Join Date: Aug 2009
Location: Lakewood, Colorado, USA
Model: '06 GL1800
If the filter is empty, then you're likely looking at the pump or its circuit. If you're getting the longer rides out of it while the tank is fresh and full, then I'd jump to the conclusion that the pump and/or its strainer is suspect.
The Petcock comes after the pump, so shutting it off while the pump is running will generally leave the filter full as your carbs starve for fuel.
A stopped-up cap would leave a vacuum in the tank and an empty fuel filter when your pump could no longer pull strong enough to overcome the vacuum in the tank. Open the gas cap, you'll be able to feel the vacuum (cap kinda sucks in), then try to start again while you watch the filter (with the cap still off) - if you get pump-action and a start (will take a bit to refil the floatbowls), thn your cap is suspect.
The filter media is on the outlet side of the filter housing, so if the filter is plugged (and the pump running) you'll have a full-looking filter while your carbs starve.
There is an Airtex (aftermarket car-part) pump that can save a few $$$ on replacing the pump, if you're not already too far down that road...
You could bypass the fuel-pump cut-off relay and/or the BAS to see if you run well that way (typically, a failing BAS will allow you to restart as soon as you've cycled the ignition key fully off, then back on; similarly, the "typical" fail mode for the relay is to fail on shut-down and not 'pull-in' for the next start.)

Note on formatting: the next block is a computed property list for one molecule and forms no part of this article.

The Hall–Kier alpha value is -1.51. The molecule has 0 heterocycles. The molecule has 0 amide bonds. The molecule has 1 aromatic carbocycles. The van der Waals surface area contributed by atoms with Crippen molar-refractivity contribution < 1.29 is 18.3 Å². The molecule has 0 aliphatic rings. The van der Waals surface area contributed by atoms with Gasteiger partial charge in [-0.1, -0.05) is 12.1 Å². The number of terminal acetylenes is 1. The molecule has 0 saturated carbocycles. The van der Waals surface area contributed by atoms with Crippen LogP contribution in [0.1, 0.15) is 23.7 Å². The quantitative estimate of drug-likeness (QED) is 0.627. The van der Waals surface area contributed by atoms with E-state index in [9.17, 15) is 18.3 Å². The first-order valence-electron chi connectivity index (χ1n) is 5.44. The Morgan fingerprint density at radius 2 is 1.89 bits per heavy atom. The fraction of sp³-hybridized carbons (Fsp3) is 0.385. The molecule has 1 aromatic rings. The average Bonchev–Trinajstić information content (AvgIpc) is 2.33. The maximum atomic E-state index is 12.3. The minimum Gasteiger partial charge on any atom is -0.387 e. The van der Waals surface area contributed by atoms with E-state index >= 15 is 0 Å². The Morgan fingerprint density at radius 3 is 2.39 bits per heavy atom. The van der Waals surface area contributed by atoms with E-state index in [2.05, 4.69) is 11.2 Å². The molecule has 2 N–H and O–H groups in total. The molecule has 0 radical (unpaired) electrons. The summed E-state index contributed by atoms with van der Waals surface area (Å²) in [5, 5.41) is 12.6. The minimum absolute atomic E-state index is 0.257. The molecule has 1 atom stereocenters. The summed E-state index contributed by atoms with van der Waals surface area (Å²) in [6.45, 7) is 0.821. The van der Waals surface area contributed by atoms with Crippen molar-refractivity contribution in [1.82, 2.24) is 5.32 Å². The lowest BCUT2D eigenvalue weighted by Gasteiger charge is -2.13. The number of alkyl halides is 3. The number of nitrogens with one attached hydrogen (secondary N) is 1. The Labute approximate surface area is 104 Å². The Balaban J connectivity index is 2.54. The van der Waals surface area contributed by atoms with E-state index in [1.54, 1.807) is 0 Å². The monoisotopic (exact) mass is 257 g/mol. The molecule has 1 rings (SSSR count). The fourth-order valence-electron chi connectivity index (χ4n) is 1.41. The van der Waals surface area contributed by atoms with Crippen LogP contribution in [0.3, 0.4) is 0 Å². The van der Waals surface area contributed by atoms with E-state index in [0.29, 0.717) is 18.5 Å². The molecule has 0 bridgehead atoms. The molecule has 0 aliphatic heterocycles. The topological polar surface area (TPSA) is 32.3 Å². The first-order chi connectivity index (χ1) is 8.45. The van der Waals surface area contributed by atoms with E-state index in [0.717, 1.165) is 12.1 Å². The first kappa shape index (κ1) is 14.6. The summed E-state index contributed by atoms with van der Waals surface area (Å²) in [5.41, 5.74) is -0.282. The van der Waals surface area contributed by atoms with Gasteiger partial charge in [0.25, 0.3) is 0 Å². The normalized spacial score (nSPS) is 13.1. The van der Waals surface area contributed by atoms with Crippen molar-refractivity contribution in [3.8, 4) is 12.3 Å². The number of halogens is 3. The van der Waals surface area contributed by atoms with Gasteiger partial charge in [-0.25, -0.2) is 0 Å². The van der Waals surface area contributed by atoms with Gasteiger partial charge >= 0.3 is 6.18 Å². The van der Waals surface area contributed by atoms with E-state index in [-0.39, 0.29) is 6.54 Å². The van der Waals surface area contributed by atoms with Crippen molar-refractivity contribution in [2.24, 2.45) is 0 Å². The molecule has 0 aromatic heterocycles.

Each time you turn the ignition key to the "run" position, the fuel pump should run for about 1-2.5 seconds. If you bring some 3/8" fuel line with you (for your next failure) you could use this feature to check for proper output from the pump pull the outlet side of the fuel filter, conenct your "spare" hose there and run the other end back into the filler hole (gas cap), then turn the key to run... You should hear the relay click and the pump humm for a second or so; fuel should flow outta the hose (not like a garden hose, less than a half-cup total). May not help much, but it'll give you a look to see if your pump and control circuit is working at that exact instant.